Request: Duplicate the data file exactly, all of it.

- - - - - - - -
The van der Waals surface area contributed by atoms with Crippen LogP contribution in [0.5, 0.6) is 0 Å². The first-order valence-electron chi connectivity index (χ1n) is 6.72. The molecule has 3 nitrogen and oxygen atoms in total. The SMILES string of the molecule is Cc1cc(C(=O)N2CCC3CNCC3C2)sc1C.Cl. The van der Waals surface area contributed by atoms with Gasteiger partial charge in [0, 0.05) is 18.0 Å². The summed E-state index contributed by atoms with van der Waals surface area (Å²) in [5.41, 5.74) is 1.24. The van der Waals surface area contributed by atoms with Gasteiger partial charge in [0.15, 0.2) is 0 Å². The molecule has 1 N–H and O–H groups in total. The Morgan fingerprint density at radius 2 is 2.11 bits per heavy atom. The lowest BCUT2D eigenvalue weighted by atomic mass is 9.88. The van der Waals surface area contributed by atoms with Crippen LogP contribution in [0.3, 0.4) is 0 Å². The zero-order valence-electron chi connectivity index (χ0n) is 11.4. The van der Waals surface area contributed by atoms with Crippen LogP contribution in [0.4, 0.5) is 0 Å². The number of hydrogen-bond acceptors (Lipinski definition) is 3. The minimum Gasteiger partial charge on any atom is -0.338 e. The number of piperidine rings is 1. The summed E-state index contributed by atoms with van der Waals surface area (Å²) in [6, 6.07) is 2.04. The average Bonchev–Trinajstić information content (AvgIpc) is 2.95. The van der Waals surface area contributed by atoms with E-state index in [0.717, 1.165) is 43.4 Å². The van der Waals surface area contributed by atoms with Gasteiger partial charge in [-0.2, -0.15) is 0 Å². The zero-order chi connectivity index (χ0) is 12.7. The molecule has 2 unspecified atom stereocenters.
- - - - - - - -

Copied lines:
The van der Waals surface area contributed by atoms with Crippen LogP contribution in [0.5, 0.6) is 0 Å². The first-order valence-electron chi connectivity index (χ1n) is 6.72. The molecule has 3 nitrogen and oxygen atoms in total. The SMILES string of the molecule is Cc1cc(C(=O)N2CCC3CNCC3C2)sc1C.Cl. The van der Waals surface area contributed by atoms with Gasteiger partial charge in [0, 0.05) is 18.0 Å². The summed E-state index contributed by atoms with van der Waals surface area (Å²) in [5.41, 5.74) is 1.24. The van der Waals surface area contributed by atoms with Gasteiger partial charge in [0.15, 0.2) is 0 Å². The molecule has 1 N–H and O–H groups in total. The Morgan fingerprint density at radius 2 is 2.11 bits per heavy atom. The lowest BCUT2D eigenvalue weighted by atomic mass is 9.88. The van der Waals surface area contributed by atoms with Crippen LogP contribution in [0.3, 0.4) is 0 Å². The zero-order valence-electron chi connectivity index (χ0n) is 11.4. The van der Waals surface area contributed by atoms with Crippen LogP contribution in [0.4, 0.5) is 0 Å². The number of hydrogen-bond acceptors (Lipinski definition) is 3. The minimum Gasteiger partial charge on any atom is -0.338 e. The number of piperidine rings is 1. The summed E-state index contributed by atoms with van der Waals surface area (Å²) in [6, 6.07) is 2.04. The average Bonchev–Trinajstić information content (AvgIpc) is 2.95. The van der Waals surface area contributed by atoms with E-state index in [0.717, 1.165) is 43.4 Å². The van der Waals surface area contributed by atoms with Gasteiger partial charge in [-0.2, -0.15) is 0 Å². The zero-order chi connectivity index (χ0) is 12.7. The molecule has 2 unspecified atom stereocenters.